We care about the fit and the quality of our clothing. Many of our competitors are out to make a quick buck and it shows once you put the clothes on the girls. The fit on their clothes looks super wack. Flattering every inch, every curve of every type of body is imperative in empowering the wearer. If someone orders clothing from our site we want them to receive it quickly (and they usually do). We want them to put it on and have it be the most flattering, comfy fit. We want girls to be like, “DAMN I look good!” And so we take extra time and planning to make sure that happens. I just don’t see many of our big competitors caring as much as we do.

The values of equality and feminism echo throughout your Fall 2017 collection. How are you and LBD working to spread those principles?

When we photographed this collection, we made sure to include badass women of color, women with different body types (from skinny to curvaceous), and even a gorgeous transgender model, Mara, who is also a porn star. I love how this one turned out and all girls involved were beautiful inside and out.

This collection is funky and psychedelic. From where did you draw your inspiration?

Color and vivid hues have been a very effective way for me to combat depression and negativity. It’s also eye-catching in the crowd. We’ve always been about standing out and being radically expressive.

What do you have to say to women afraid to wear clothing outside of their comfort zone?

Girl, I totally understand. No one is saying you have to dive in and rock booty shorts and bare pasties out of the box. Start by wearing something skimpy, and layer a long tunic or kimono over. Rock pasties underneath a slightly sheer shirt and just regular shorts or pants. Experiment at your own pace with your fashion until you settle into a groove that’s uniquely yours.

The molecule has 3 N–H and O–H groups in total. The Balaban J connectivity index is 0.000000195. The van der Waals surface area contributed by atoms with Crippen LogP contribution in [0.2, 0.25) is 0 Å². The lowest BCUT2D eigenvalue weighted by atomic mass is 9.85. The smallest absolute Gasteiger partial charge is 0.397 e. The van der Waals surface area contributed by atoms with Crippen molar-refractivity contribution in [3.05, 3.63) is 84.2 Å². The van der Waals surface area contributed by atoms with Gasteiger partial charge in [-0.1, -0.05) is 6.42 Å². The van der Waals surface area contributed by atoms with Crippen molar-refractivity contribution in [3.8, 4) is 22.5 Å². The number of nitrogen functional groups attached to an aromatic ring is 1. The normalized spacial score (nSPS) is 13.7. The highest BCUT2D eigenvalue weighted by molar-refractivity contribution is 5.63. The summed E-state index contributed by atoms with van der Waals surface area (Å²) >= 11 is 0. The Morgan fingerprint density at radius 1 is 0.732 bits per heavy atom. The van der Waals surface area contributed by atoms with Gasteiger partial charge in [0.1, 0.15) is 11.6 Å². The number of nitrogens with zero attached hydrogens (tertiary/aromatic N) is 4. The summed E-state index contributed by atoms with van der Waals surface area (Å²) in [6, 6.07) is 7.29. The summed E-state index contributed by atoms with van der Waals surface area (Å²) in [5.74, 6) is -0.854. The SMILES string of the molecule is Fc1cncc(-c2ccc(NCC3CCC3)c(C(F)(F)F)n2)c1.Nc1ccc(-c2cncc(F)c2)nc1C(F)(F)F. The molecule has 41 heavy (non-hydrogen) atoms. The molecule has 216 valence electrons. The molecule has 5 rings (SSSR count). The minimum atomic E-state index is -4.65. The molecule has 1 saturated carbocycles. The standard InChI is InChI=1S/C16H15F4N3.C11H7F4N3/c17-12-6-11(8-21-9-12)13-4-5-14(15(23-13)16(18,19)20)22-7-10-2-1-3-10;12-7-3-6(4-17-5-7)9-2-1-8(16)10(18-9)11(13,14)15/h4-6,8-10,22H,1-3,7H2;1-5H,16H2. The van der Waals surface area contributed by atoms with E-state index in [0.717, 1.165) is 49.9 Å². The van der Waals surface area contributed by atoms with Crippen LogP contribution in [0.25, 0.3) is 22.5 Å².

Where do you see the future of festival fashion going?

Who knows. The beautiful thing about our clothing is that it’s a great template for people to layer things on and make it their own. I love festival fashion because it is more personal and more unique than any other scene in the world. As people become more comfortable and more down with themselves through their personal expression like I have, their style will become more and more elevated.

Do you have any advice for people looking to turn their passions into a business?

Yes. Do not–I repeat–DO NOT go down this path unless you are a fucking fighter. And I mean really willing to fight. I’ve been bullied and threatened with lawsuits from a certain very large, very popular rave clothing company in the scene because they were threatened by our growth and success. I’ve been assaulted at a rave–pushed down to the ground and kicked in the face–by associates from yet another festival clothing company competitor. I’ve been betrayed, used by people who don’t give two shits about me, and only wanted free stuff or Instagram fame and exposure. Starting your own business is not for the weak of heart. I get a face full of dirt then get back up and I keep fighting because that’s what I do. If you aren’t a fighter, I suggest doing something else. If you really love what you do and you think it will help people live happier, more badass lives, and if you are willing to fight tooth and nail to get to the top, I salute you.


Check out Adrienne & Little Black Diamond’s latest creations here!

All photos from LittleBlackDiamond.com unless otherwise noted